The Road Warriors were the most dominant tag team of the 1980s, running roughshod over every territory they entered and winning a countless number of regional titles. They were mainstays of the AWA and NWA, which meant Vince McMahon and his newly national WWE was the only area that wasn’t getting a slice of The Road Warriors success train. As a result, Vince created a similar power and paint style team out of the former Masked Superstar and Krusher Kruschev, switching their names to Ax and Smash and calling them Demolition. Demolition were equally dominant and brought their own spin to the idea making them likewise popular, so fans naturally were dying to see the two teams do battle.

Demolition and The Road Warriors finally ended up in the same company in 1990 when the Warriors signed with WWE. Switching their name to The Legion of Doom, they immediately made their presences known by attacking Demolition, who were then the WWE World Tag Team Champions. At this point, Ax was nearing retirement, and was occasionally being replaced by Crush, so to even the odds, the LOD were joined by The Ultimate Warrior for a big match at Saturday Night’s Main Event in autumn of 1990. Despite the big names involved, the match was anything but explosive, and it ended with Warrior tepidly splashing Smash for the win in under five minutes. Not a rush at all.

7 Sting vs. Bret Hart - Halloween Havoc 1998


When Bret Hart jumped ship from WWE to WCW in 1997, he opened up the possibility for a seemingly endless string of dream matches that fans of the Monday Night Wars era had been dying to see for years. Hart was immediately involved with the nWo and Sting when he debuted, vaguely siding with the Stinger to help him win the WCW World Heavyweight Championship in an unfortunate Starrcade match we already covered. Hart then moved on to a legitimate dream match against Ric Flair that actually delivered at Souled Out of 1998, but would quickly stagnate in WCW as the company had very little idea what to do with him.

Hart shuffled around the midcard of WCW facing a variety of moderately big name opponents on various Nitros and Pay-Per-Views, including losses to Diamond Dallas Page, Lex Luger and Booker T that didn’t exactly leave fans hopeful about Bret’s stay in his new company. Near the end of 1998, Bret engaged a feud with Sting and the two big name superstars finally did battle in a highly promoted singles match at Halloween Havoc 1998. Instead of wrestling a classic, Bret was presented as a cowardly heel, which ruins the concept behind a dream match and caused this match to die a slow boring death.

6 Sabu vs. The Sandman - November To Remember 1997


ECW was a land of violence, hardcore chaos, and often drunken and otherwise intoxicated mayhem, and the rabid fans of the promotion wouldn’t have had it any other way. Even within ECW’s wild walls, there was no wrestler more extreme than the homicidal, suicidal, genocidal maniac Sabu. Likewise, there was no one rowdier or more reckless than the drunken Hardcore Icon, The Sandman. Somehow, the two never did battle over the first five years of ECW’s existence, and they were finally set to face each other at November to Remember 1997. Fans were expecting one of the most hardcore matches of all time, but what they got was something else entirely.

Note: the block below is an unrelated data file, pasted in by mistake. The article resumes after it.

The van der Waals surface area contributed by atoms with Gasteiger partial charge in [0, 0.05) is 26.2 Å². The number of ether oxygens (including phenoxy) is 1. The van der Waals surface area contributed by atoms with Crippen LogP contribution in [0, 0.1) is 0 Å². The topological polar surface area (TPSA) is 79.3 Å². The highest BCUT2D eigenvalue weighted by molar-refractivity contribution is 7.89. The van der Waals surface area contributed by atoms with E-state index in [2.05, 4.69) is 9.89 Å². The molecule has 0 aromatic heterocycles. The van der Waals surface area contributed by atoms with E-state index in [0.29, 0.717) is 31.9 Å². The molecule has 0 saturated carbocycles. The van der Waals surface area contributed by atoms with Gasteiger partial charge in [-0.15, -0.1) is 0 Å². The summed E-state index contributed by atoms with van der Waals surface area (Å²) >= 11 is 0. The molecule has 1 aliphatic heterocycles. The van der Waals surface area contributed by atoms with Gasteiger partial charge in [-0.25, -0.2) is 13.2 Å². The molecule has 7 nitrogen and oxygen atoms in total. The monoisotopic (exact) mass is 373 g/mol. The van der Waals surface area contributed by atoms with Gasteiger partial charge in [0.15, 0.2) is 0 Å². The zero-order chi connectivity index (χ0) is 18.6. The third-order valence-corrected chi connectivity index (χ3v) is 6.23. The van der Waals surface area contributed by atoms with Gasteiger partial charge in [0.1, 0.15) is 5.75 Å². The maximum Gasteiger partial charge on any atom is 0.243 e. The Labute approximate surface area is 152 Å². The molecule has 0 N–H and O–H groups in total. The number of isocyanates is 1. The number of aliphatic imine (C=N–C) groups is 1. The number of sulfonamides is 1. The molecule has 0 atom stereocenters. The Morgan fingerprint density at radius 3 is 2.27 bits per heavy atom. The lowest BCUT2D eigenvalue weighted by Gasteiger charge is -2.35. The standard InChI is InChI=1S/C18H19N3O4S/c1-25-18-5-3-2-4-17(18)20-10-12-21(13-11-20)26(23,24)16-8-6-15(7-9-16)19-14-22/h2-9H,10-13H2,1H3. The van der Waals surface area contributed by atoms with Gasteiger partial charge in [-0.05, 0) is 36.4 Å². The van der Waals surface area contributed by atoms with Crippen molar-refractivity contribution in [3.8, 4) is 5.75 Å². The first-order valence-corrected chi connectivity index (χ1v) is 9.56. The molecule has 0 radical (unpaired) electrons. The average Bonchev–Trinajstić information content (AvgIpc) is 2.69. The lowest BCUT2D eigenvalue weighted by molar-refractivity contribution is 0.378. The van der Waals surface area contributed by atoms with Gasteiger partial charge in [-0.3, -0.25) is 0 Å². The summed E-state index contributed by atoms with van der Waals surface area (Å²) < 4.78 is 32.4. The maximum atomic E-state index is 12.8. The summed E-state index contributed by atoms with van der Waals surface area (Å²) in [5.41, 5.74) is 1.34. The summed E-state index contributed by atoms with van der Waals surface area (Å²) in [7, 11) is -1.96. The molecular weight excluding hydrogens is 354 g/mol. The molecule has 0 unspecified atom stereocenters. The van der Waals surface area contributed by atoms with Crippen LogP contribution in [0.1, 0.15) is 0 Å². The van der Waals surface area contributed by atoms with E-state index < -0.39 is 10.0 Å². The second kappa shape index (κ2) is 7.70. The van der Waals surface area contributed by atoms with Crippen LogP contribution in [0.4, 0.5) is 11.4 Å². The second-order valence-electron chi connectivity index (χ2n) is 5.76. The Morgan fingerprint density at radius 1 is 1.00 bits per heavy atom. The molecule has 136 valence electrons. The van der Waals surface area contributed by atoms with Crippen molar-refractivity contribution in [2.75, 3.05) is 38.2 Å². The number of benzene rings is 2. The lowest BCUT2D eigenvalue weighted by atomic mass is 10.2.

One of the more regrettable things ECW was known for was an environment that downright encouraged drug use, and while anybody who wants to do drugs is making that choice themselves, it’s exceptionally dangerous to do so before participating in a wrestling match. Case in point, The Sandman in this match up, allegedly performing under the influence of LSD. Sabu tried his best to piece the match together, but mostly fell off a series of increasingly complicated ladder based platforms, and Sandman rolled out of the way and fell down in between set-ups regardless. Sabu ultimately won the match, but the Sandman’s real loss was looking like an uncoordinated drug addict on national television.

5 Bret Hart vs. The Rock - Monday Night Raw 1997


While some dream matches are obviously a huge deal well before they’re even signed, hence the whole idea in the first place, occasionally history will give us a dream match years before we even realize how significant the pairing is. In this instance, although Bret Hart was already a huge star when he challenged Rocky Maivia for the WWE Intercontinental Championship on Raw in March of 1997, Rocky himself was firmly within the “promising blue chipper" phase of his career. Perhaps more relevantly, it was during the part of The Rock’s career when fans chanted “Die, Rocky, Die” when they were supposed to be cheering him, thanks to how unprepared he was for the role he was given.

History would prove all the haters wrong, as it would only be a few short years before The Rock took over both professional wrestling and Hollywood in record time, but that doesn’t retroactively increase the quality of the matches he wrestled at the start of his career. The Rock’s encounter with The Hitman was similar to most of his battles at that point in his career, insofar as he needed Bret to do all the heavy lifting, and the fact he kept the title at the end only upset fans, even though it was a DQ victory. Hart would change the face of wrestling the next weekend at WrestleMania 13, and Rocky would likewise recreate WWE in his image a few years later. In 1997, though, they looked more like the guys who forced you to change the channel over to Nitro.

4 Bret Hart vs. Hollywood Hulk Hogan - Monday Nitro 1998